Psychology of Abusive Relationships
Why Youíre Never Enough
in the Eyes of an Abuser
by Dr. Jeanne King, Ph.D.
Have you ever noticed that no matter how much you try to give or to love in an abusive relationship, itís never enough? You are never enough in an abuserís eyes, and they go out of their way to insure that you are aware of this ugly fact.
You can be told that you are unattractive, overweight, stupid, selfish, and lousy at housekeeping, motherhood and last but not least being a partner/spouse. You are not enough. No matter how much you extend yourself, itís never enough when you live in an abusive relationship.
Your Defect Is Their Sword
If you have been in one of these relationships long enough, you probably see this pattern. And you may even recognize that your so-called inadequacies have little to do with you. They are the defects used to label you in an effort to jockey the power and control dynamics within the relationship.
For example, look at Brenda and Bret. I realize that Brenda could be Bret, and Bret could be Brenda. Domestic abuse crosses gender. For the sake of simplicity in this example, Bret is the abusive partner and Brenda the abused.
Brenda extends herself to Bret in offering to entertain his family for the evening in honor of a special birthday. From her point of view, she is giving to benefit the relationship, her partner and his family member.
But Bret sees whatís missing over what is present. He is angry that she hasnít invited a friend of his to participate in this gathering. Heís upset that she is having this party at a location other than his choosing. Heís unhappy that she didnít do this same gesture years ago. Heís disgusted over her dress and the attention she gives to his brother during the course of the evening. Mark my word, there will be something in this celebration that he will use to confirm his commitment to her being inadequate, defective and simply not enough.
But that is not all. Here is the real problem with this dynamic. Bret will spend the majority of time surrounding this celebratory event in his negativity and he will bring Brenda into it with him. The net result...this potentially lovely party is another of their many nightmares.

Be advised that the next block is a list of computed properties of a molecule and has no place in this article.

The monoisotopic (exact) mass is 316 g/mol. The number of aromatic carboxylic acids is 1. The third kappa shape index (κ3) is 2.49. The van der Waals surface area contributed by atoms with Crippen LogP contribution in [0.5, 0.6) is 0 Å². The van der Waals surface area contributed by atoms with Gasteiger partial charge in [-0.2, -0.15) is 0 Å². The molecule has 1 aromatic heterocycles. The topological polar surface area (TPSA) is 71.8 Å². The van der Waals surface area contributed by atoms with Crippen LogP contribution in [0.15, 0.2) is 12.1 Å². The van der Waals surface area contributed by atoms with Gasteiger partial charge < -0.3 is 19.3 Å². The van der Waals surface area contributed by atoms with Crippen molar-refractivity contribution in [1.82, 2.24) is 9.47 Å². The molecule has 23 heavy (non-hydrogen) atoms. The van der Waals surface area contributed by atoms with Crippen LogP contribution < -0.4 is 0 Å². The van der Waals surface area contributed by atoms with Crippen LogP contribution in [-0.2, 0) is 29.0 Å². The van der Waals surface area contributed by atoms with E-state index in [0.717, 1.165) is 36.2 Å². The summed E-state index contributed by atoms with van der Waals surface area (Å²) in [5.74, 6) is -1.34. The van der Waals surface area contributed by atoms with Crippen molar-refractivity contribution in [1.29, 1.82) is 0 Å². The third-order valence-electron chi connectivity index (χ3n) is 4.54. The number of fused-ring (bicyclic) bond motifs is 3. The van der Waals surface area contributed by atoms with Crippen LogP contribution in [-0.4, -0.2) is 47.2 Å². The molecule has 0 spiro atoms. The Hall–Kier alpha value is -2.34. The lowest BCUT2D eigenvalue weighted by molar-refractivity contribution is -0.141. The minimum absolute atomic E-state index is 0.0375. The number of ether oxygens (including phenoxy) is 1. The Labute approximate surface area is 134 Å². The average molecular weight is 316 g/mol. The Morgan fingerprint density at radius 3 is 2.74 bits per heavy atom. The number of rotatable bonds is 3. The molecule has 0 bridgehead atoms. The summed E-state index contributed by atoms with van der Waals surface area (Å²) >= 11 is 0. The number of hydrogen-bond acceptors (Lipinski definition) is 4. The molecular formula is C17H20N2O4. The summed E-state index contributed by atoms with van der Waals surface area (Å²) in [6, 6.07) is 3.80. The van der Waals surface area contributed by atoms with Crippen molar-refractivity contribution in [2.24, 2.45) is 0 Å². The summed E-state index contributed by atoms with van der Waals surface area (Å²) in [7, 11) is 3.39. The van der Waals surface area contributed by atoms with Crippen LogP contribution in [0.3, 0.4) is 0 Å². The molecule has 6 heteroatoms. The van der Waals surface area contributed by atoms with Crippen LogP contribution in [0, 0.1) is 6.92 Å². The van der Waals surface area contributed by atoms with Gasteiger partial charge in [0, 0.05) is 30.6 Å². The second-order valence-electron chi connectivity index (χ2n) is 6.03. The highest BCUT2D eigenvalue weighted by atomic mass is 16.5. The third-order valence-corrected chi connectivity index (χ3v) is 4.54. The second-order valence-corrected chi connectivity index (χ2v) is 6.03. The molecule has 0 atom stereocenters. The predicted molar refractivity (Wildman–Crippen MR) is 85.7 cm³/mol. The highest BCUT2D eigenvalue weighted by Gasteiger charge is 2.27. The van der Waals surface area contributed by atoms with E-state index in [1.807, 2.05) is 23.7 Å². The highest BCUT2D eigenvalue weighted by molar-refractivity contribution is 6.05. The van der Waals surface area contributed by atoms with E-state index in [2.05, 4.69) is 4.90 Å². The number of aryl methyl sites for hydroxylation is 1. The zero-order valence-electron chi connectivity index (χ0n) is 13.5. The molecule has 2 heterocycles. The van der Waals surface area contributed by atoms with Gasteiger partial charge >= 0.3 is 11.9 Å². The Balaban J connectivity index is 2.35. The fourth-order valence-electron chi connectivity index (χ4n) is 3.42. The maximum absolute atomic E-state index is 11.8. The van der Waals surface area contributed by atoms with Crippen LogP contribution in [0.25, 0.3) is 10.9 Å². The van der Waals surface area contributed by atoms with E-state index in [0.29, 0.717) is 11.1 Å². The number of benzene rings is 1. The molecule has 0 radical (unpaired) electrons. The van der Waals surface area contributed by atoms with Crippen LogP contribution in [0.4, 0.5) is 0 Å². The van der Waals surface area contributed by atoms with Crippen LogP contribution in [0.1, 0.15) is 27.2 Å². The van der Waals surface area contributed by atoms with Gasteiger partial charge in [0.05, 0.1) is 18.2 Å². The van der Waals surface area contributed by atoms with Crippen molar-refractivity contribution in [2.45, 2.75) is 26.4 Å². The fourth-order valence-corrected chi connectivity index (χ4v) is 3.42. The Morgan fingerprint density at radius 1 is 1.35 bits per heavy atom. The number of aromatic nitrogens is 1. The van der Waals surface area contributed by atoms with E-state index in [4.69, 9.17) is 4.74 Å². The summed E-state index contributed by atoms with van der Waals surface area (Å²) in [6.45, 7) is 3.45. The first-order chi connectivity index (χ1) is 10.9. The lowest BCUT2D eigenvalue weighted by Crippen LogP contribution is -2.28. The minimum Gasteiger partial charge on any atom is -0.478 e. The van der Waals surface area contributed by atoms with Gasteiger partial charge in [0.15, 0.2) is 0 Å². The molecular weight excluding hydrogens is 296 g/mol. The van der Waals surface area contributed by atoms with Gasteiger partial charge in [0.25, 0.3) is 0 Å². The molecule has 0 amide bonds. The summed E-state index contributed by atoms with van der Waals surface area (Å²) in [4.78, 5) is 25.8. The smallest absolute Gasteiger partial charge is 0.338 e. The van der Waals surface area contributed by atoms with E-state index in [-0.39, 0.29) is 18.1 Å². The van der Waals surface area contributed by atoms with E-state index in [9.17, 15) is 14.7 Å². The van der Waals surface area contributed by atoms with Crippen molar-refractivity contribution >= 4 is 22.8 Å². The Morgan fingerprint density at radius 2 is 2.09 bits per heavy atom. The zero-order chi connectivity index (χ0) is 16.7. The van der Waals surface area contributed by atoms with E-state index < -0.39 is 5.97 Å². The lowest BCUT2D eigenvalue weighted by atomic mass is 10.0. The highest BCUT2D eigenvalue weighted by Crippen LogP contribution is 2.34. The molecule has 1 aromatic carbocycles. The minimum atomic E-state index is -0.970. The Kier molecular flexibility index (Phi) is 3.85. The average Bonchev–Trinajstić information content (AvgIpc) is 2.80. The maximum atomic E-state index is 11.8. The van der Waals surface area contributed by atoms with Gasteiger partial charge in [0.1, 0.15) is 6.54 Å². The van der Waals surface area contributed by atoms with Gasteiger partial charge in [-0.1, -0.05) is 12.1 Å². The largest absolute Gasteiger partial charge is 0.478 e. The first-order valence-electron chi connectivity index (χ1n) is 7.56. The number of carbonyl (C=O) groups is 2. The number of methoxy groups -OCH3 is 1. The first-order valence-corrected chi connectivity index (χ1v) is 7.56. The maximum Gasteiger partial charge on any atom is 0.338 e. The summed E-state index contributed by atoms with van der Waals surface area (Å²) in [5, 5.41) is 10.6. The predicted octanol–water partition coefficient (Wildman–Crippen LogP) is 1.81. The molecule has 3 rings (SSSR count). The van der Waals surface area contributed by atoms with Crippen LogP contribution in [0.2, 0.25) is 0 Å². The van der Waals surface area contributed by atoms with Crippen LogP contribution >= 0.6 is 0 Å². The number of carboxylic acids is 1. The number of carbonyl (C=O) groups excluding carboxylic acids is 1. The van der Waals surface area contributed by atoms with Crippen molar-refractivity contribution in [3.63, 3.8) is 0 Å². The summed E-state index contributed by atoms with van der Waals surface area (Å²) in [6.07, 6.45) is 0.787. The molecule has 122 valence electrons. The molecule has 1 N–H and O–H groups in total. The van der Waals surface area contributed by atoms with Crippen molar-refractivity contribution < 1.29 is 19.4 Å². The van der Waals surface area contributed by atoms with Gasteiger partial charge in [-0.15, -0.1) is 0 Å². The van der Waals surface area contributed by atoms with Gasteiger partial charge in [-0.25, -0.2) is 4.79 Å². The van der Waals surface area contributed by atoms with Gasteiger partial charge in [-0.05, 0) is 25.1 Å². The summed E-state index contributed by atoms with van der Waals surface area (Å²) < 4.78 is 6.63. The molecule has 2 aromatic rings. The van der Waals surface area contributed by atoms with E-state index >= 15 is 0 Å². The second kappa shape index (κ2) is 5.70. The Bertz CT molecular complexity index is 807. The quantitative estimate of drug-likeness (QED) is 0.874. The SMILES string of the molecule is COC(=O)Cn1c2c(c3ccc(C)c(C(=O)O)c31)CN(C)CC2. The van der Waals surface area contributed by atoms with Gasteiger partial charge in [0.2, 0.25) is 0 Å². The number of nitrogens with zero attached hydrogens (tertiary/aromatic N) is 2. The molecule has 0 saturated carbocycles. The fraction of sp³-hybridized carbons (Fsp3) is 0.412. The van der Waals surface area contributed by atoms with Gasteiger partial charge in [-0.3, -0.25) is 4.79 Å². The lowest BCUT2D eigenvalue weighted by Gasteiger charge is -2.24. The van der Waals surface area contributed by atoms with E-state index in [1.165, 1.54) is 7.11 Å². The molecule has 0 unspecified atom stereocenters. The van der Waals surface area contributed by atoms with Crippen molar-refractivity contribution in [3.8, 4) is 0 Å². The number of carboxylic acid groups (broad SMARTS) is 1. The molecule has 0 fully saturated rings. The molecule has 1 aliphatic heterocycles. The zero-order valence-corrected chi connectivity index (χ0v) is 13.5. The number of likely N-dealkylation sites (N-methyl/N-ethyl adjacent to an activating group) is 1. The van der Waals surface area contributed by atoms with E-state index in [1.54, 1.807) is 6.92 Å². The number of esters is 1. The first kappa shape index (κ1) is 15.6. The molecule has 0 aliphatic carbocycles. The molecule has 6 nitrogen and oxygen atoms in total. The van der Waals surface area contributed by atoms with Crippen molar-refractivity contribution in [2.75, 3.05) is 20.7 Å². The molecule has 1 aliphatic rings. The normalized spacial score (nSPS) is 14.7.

The Sword and the Mask
You may ask yourself, why am I never enough for him? Why does he show up with a sword more often than not? I ask, is it really a sword? Or, is it his mask?
If you look more closely at the underlying psychology, you may recognize that he holds a sword to mask his own vulnerability. Even though the things said may arise out of circumstances relevant to you, the inspiration for the verbal emotional snipping (as I call it) is the battering partnerís internal insecurity. It is their perceived impotence longing omnipotence. Itís not about you.
Recognizing and appreciating this one fact about abusive relationships can serve to help you in your survival and in your efforts to shift the nasty dynamic. For information on therapeutic change in abusive relationships visit http://www.preventabusiverelationships.com/spousal_abuse_tx.php and claim Free Instant Access to The 7 Realities of Verbal Abuse. Dr. Jeanne King, Ph.D. helps individuals and couples worldwide recognize, end and heal from domestic abuse.
© Dr Jeanne King ó Domestic Violence Prevention and Intervention
Dr. Jeanne King is a licensed psychologist and domestic abuse consultant. Feel free to contact us if you need help with physical and/or emotional pain, stress-related illnesses, or relationship abuse issues at home or in court. Contact Us to reach Dr. King.